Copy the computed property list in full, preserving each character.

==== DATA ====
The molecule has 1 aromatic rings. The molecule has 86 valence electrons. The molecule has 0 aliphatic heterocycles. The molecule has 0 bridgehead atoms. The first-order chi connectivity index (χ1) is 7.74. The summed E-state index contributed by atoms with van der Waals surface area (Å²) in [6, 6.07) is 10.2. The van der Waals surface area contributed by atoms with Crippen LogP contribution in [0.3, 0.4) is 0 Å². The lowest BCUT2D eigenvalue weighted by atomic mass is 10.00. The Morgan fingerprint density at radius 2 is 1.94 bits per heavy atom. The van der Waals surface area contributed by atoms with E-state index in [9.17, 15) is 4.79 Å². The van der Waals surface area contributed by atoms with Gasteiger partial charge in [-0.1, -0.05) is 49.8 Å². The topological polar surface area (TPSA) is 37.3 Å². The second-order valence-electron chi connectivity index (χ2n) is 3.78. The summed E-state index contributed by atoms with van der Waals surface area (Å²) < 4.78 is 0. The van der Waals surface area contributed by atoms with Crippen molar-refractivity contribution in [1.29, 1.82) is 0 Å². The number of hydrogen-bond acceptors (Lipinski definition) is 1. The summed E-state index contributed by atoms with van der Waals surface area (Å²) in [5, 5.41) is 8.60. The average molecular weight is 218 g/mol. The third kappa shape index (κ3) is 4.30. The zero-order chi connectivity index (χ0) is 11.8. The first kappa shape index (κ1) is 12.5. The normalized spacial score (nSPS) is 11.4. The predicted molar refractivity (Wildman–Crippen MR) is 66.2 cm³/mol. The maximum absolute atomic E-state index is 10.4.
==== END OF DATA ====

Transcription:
The molecule has 1 aromatic rings. The molecule has 86 valence electrons. The molecule has 0 aliphatic heterocycles. The molecule has 0 bridgehead atoms. The first-order chi connectivity index (χ1) is 7.74. The summed E-state index contributed by atoms with van der Waals surface area (Å²) in [6, 6.07) is 10.2. The van der Waals surface area contributed by atoms with Crippen LogP contribution in [0.3, 0.4) is 0 Å². The lowest BCUT2D eigenvalue weighted by atomic mass is 10.00. The Morgan fingerprint density at radius 2 is 1.94 bits per heavy atom. The van der Waals surface area contributed by atoms with E-state index in [9.17, 15) is 4.79 Å². The van der Waals surface area contributed by atoms with Gasteiger partial charge in [-0.1, -0.05) is 49.8 Å². The topological polar surface area (TPSA) is 37.3 Å². The second-order valence-electron chi connectivity index (χ2n) is 3.78. The summed E-state index contributed by atoms with van der Waals surface area (Å²) < 4.78 is 0. The van der Waals surface area contributed by atoms with Crippen molar-refractivity contribution in [1.29, 1.82) is 0 Å². The number of hydrogen-bond acceptors (Lipinski definition) is 1. The summed E-state index contributed by atoms with van der Waals surface area (Å²) in [5, 5.41) is 8.60. The average molecular weight is 218 g/mol. The third kappa shape index (κ3) is 4.30. The zero-order chi connectivity index (χ0) is 11.8. The first kappa shape index (κ1) is 12.5. The normalized spacial score (nSPS) is 11.4. The predicted molar refractivity (Wildman–Crippen MR) is 66.2 cm³/mol. The maximum absolute atomic E-state index is 10.4.